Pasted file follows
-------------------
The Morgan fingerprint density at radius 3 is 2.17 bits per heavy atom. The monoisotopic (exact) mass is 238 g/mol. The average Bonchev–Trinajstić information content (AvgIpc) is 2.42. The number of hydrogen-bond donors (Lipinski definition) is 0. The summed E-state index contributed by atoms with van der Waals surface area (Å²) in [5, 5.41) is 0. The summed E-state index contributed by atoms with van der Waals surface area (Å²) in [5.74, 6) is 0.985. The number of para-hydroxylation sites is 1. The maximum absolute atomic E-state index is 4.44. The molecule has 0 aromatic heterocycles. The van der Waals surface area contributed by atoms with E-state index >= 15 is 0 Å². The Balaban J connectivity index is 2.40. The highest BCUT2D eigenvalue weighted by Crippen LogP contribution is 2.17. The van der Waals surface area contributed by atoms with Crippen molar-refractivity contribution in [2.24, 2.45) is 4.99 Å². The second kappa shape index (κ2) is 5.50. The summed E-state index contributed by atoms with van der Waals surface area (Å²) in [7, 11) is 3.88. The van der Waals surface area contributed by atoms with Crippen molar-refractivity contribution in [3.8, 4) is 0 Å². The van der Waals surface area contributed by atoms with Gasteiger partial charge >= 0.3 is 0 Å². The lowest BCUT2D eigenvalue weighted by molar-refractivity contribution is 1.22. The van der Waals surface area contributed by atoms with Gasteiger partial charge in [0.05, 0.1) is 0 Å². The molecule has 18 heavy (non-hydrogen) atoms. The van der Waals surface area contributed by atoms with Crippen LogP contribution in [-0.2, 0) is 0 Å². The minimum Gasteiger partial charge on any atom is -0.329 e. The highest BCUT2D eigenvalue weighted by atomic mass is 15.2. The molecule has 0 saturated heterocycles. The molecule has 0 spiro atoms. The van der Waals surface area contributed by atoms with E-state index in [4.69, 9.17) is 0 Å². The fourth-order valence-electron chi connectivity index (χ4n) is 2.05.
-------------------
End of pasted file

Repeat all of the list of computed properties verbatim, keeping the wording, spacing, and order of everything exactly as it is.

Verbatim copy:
The Morgan fingerprint density at radius 3 is 2.17 bits per heavy atom. The monoisotopic (exact) mass is 238 g/mol. The average Bonchev–Trinajstić information content (AvgIpc) is 2.42. The number of hydrogen-bond donors (Lipinski definition) is 0. The summed E-state index contributed by atoms with van der Waals surface area (Å²) in [5, 5.41) is 0. The summed E-state index contributed by atoms with van der Waals surface area (Å²) in [5.74, 6) is 0.985. The number of para-hydroxylation sites is 1. The maximum absolute atomic E-state index is 4.44. The molecule has 0 aromatic heterocycles. The van der Waals surface area contributed by atoms with E-state index >= 15 is 0 Å². The Balaban J connectivity index is 2.40. The highest BCUT2D eigenvalue weighted by Crippen LogP contribution is 2.17. The van der Waals surface area contributed by atoms with Crippen molar-refractivity contribution in [2.24, 2.45) is 4.99 Å². The second kappa shape index (κ2) is 5.50. The summed E-state index contributed by atoms with van der Waals surface area (Å²) in [7, 11) is 3.88. The van der Waals surface area contributed by atoms with Crippen molar-refractivity contribution in [3.8, 4) is 0 Å². The van der Waals surface area contributed by atoms with Gasteiger partial charge >= 0.3 is 0 Å². The lowest BCUT2D eigenvalue weighted by molar-refractivity contribution is 1.22. The van der Waals surface area contributed by atoms with Gasteiger partial charge in [0.05, 0.1) is 0 Å². The molecule has 18 heavy (non-hydrogen) atoms. The van der Waals surface area contributed by atoms with Crippen LogP contribution in [-0.2, 0) is 0 Å². The minimum Gasteiger partial charge on any atom is -0.329 e. The highest BCUT2D eigenvalue weighted by atomic mass is 15.2. The molecule has 0 saturated heterocycles. The molecule has 0 spiro atoms. The van der Waals surface area contributed by atoms with E-state index in [4.69, 9.17) is 0 Å². The fourth-order valence-electron chi connectivity index (χ4n) is 2.05.